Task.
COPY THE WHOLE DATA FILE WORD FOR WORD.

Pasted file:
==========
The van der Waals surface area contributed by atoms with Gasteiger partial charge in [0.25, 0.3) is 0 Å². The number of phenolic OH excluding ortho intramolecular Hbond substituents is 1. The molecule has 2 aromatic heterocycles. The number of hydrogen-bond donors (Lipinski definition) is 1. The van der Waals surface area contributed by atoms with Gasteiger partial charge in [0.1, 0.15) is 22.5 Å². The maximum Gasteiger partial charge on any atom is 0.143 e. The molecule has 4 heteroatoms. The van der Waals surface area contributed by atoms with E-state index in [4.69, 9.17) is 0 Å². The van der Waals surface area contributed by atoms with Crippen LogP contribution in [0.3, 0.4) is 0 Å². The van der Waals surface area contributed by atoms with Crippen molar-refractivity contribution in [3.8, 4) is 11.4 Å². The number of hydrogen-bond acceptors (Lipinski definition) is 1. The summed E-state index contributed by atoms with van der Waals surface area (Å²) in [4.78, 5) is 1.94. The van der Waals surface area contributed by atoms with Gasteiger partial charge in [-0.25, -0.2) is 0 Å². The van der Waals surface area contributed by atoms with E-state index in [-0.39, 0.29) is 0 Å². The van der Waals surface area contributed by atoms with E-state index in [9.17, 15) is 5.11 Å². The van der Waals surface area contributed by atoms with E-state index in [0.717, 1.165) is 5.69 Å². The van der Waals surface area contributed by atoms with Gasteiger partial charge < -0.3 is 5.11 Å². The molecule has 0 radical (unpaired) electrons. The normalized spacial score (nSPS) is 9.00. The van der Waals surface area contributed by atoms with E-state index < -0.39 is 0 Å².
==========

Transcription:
The van der Waals surface area contributed by atoms with Gasteiger partial charge in [0.25, 0.3) is 0 Å². The number of phenolic OH excluding ortho intramolecular Hbond substituents is 1. The molecule has 2 aromatic heterocycles. The number of hydrogen-bond donors (Lipinski definition) is 1. The van der Waals surface area contributed by atoms with Gasteiger partial charge in [0.1, 0.15) is 22.5 Å². The maximum Gasteiger partial charge on any atom is 0.143 e. The molecule has 4 heteroatoms. The van der Waals surface area contributed by atoms with E-state index in [4.69, 9.17) is 0 Å². The van der Waals surface area contributed by atoms with Crippen LogP contribution in [0.3, 0.4) is 0 Å². The van der Waals surface area contributed by atoms with Crippen molar-refractivity contribution in [3.8, 4) is 11.4 Å². The number of hydrogen-bond acceptors (Lipinski definition) is 1. The summed E-state index contributed by atoms with van der Waals surface area (Å²) in [4.78, 5) is 1.94. The van der Waals surface area contributed by atoms with Gasteiger partial charge in [-0.25, -0.2) is 0 Å². The van der Waals surface area contributed by atoms with E-state index in [-0.39, 0.29) is 0 Å². The van der Waals surface area contributed by atoms with E-state index in [9.17, 15) is 5.11 Å². The van der Waals surface area contributed by atoms with E-state index in [0.717, 1.165) is 5.69 Å². The van der Waals surface area contributed by atoms with Gasteiger partial charge < -0.3 is 5.11 Å². The molecule has 0 radical (unpaired) electrons. The normalized spacial score (nSPS) is 9.00. The van der Waals surface area contributed by atoms with E-state index < -0.39 is 0 Å².